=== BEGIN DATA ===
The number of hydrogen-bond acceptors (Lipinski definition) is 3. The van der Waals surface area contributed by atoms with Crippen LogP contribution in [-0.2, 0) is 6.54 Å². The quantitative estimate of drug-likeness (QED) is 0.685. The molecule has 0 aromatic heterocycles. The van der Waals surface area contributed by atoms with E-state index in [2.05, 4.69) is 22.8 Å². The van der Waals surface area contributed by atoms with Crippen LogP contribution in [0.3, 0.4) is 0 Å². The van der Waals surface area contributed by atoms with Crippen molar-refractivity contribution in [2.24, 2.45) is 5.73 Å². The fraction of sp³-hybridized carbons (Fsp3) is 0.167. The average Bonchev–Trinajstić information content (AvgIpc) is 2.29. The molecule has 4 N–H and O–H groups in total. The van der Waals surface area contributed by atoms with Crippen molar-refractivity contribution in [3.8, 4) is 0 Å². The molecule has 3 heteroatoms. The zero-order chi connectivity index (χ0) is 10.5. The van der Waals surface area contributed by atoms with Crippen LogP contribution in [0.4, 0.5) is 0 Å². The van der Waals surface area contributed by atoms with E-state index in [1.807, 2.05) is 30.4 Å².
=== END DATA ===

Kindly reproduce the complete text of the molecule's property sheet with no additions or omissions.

The number of hydrogen-bond acceptors (Lipinski definition) is 3. The van der Waals surface area contributed by atoms with Crippen LogP contribution in [-0.2, 0) is 6.54 Å². The quantitative estimate of drug-likeness (QED) is 0.685. The molecule has 0 aromatic heterocycles. The van der Waals surface area contributed by atoms with E-state index in [2.05, 4.69) is 22.8 Å². The van der Waals surface area contributed by atoms with Crippen LogP contribution in [0.3, 0.4) is 0 Å². The van der Waals surface area contributed by atoms with Crippen molar-refractivity contribution in [2.24, 2.45) is 5.73 Å². The fraction of sp³-hybridized carbons (Fsp3) is 0.167. The average Bonchev–Trinajstić information content (AvgIpc) is 2.29. The molecule has 4 N–H and O–H groups in total. The van der Waals surface area contributed by atoms with Crippen molar-refractivity contribution in [3.8, 4) is 0 Å². The molecule has 3 heteroatoms. The zero-order chi connectivity index (χ0) is 10.5. The van der Waals surface area contributed by atoms with Crippen LogP contribution in [0.4, 0.5) is 0 Å². The van der Waals surface area contributed by atoms with E-state index in [1.807, 2.05) is 30.4 Å².